Dominique de Villepin, French prime minister, on Tuesday moved to head off threatened protests by announcing rebates on fuel taxes for farmers and fiscal incentives for the production of environmentally friendly bio-fuels.

His announcement came as the UK, which is facing the prospect on Wednesday of a repeat of the fuel price protests that plagued the country five years ago, ruled out cutting fuel duties to alleviate the impact of soaring prices.

Gordon Brown, the UK chancellor of the exchequer, called instead for oil producers to pump more oil and said co-ordinated international action was needed to bring stability to world energy markets. “The first action we must take is to tackle the cause of the problem: ensuring concerted global action is taken to bring down world oil prices and to stabilise the market for the long term,” Mr Brown told a conference of trade unions.

He said the Organisation of the Petroleum Exporting Countries must respond at its meeting on September 19 to rising demand by raising production.

His remarks came as petrol stations across the UK experienced waves of panic-buying by motorists concerned that protests would lead to supply shortages. Five years ago, blockades of refineries disrupted fuel supplies and brought parts of the country to a standstill.

The organisers of Wednesday’s protests said that they would not disrupt supplies. The government has put in place contingency measures to deal with panic buying of fuel, allocating reserves for essential use.

Mr de Villepin’s plan met with a warm reception from farming leaders when the prime minister unveiled it at an agricultural show in Rennes before leaving for New York to stand in for ailing President Jacques Chirac at a United Nations summit.

However, the prime minister’s appearance was marred by about 100 taxi drivers protesting over oil prices, claiming they were being left out by the state. Fishermen, hauliers and ambulance drivers have also called for help on fuel costs.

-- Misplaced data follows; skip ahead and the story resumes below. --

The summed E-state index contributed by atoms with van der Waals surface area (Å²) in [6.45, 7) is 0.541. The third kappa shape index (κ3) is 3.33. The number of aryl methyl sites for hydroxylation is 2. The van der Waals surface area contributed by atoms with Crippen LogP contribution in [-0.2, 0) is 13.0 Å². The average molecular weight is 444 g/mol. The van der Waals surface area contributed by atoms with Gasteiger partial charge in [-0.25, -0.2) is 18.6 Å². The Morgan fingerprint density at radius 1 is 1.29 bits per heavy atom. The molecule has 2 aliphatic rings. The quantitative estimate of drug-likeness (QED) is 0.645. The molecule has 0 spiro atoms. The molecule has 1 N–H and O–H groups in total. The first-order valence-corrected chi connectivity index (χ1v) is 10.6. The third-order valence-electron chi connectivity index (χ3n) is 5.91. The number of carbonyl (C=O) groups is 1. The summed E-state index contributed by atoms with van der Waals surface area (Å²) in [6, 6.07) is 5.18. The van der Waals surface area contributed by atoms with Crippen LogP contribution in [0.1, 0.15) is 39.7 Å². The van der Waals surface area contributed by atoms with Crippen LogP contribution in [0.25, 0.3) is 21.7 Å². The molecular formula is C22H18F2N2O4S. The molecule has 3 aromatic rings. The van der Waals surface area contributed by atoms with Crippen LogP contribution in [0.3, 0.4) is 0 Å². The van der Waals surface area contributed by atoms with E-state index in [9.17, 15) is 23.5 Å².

So far Mr de Villepin’s two-pronged strategy of promising aid for the worst-hit areas of the economy and putting pressure on oil companies to cut prices at the petrol pump has managed to avoid a repeat of the oil protests that brought France to a halt in 2000.

He was given the full support of Mr Chirac on Tuesday. The president bounced back from his sickbed, having spent last week in hospital with a vascular complaint, to throw his weight behind his government’s call for oil companies to cut fuel prices.

At Tuesday’s cabinet meeting in Paris, Mr Chirac called for “everything to be done” to encourage oil companies to keep cutting prices at the petrol pump and invest more in renewable energy.

Total and BP cut their French petrol prices last week after Thierry Breton, finance minister, threatened to impose a windfall tax on oil profits.

In Rennes on Tuesday, Mr de Villepin said his farming aid plan would cost about €30m a year, boosting tax rebates for farmers on heating oil, natural gas and heavy oil, as well as lower taxes on farmland.

He promised more tax incentives for bio-fuel producers and announced plans to build a bio-fuel electricity plant. He said bio-fuels would generate 10 per cent of French energy needs by 2015.

French hauliers on Tuesday gave a mixed reception to a government plan announced on Monday to spend €400m a year on cutting corporate taxes in the struggling sector to alleviate the oil price burden.

Separately, an opinion poll for Libération newspaper and Yahoo website taken at the weekend showed a rebound in approval ratings for both Mr de Villepin and Mr Chirac. The prime minister gained 3 percentage points to 45 per cent and the president rose 8 points to 40 per cent.

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